A new documentary exploring the story of the West Memphis Three, a reference to the three teens (Damien Echols, Jason Baldwin and Jessie Misskelley) who were convicted of murdering 8-year-old boys Stevie Branch, Michael Moore and Christopher Byers in West Memphis, Arkansas in 1993. This is the story behind the fight to bring the truth to light.
What happened to the West Memphis Three is both fascinating and maddening. We are given insight into the small town mentality that helped to convict the three initially and as the details of the tale unfold over eighteen years it becomes clear that parochial politics was just as responsible for keeping the trio behind bars.
The plight of the WM3 was unusually well documented even before this current feature. The case first reached a world stage in 1996 when filmmakers Joe Berlinger and Bruce Sinofsky released their documentary Paradise Lost: The Child Murders at Robin Hood Hills. This led to the pair making a further two films on the subject, the third being aired on HBO twelve months previous to the release of WEST OF MEMPHIS.
Writer-director Amy Berg’s WEST OF MEMPHIS is a comprehensive retelling of the story. It’s two and a half-hour length allows a minute examination of the case’s details. An audience has to stay alert in order to follow the winding narrative that is the timeline of the events surrounding the murders. However, after the initial convictions of the three, remembering who is who amongst the various lawyers, politicians and supporters of the WM3 also takes some effort.
Perhaps most surprising for someone as unacquainted with the case as I was, is the participation of New Zealand filmmakers and partners Fran Walsh and Peter Jackson. Their financial and emotional support for the campaign to free the West Memphis Three was apparently not widely known. The extent of this support is made clear in this feature, which they also co-produced with Damien Echols. Jackson can be seen on-screen explaining the parts of the campaign he was involved in. Parts of Walsh’s letters to Echols’s wife Lorri Davis are read out.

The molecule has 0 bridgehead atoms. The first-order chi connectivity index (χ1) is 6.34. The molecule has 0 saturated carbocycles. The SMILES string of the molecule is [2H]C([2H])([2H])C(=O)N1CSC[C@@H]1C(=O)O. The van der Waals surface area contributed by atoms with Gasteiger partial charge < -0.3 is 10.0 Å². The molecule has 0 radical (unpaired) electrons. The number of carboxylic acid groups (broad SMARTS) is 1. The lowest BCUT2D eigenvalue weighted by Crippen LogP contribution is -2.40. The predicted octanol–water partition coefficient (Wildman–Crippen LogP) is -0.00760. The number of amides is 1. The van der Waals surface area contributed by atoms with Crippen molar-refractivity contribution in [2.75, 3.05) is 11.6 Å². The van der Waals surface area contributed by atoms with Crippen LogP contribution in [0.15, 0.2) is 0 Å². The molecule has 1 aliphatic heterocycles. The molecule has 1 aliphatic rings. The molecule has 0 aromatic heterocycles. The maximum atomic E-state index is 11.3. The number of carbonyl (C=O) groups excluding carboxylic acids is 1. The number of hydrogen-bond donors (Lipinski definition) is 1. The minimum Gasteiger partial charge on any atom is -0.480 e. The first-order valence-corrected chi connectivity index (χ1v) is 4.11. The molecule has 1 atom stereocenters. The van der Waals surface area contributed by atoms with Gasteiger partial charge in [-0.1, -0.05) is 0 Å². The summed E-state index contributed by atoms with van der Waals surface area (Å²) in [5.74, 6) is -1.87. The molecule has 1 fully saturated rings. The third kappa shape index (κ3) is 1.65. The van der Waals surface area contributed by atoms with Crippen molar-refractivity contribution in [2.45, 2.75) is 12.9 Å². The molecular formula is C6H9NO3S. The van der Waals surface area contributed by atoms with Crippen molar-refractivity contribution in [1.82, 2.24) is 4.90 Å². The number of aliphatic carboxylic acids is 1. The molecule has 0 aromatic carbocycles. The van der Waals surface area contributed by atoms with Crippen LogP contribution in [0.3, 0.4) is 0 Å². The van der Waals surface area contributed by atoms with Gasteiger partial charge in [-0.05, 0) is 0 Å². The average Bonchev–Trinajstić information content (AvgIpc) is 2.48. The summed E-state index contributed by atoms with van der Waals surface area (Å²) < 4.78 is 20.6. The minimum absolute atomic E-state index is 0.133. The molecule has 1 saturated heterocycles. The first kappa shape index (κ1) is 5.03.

This level of producer involvement with the case has led some to question the objectivity of the storytelling, however this is where director Amy Berg is the film’s greatest asset. She was brought on by the producers, after they saw her shattering feature DELIVER US FROM EVIL (2006). That film documented the systematic rape of children by a Catholic priest in the United States. Berg also has experience in producing segments for CNN and CBS news on a variety of tough subjects. It was her skill and reputation as an investigative filmmaker that was sought out for this project. Berg’s film casts doubt on the police case and points the finger at a particular individual closely connected to one of the slain boys.
A tragic crime such as the deaths of the three boys Stevie Branch, Michael Moore and Christopher Byers has a massive ripple effect on a community. The people of West Mempis wanted to see justice done. There are some still convinced that Echols, Baldwin and Misskelley were responsible. However, the film makes it clear that there were plenty of politicians in Arkansas who have made furthered their careers on this particular miscarriage of justice. And as a result, the actual murderer or murderers have not been found.
West of Memphis is a disturbing and gripping documentary. It is screening now in selected Australian arthouse cinemas. (8/10)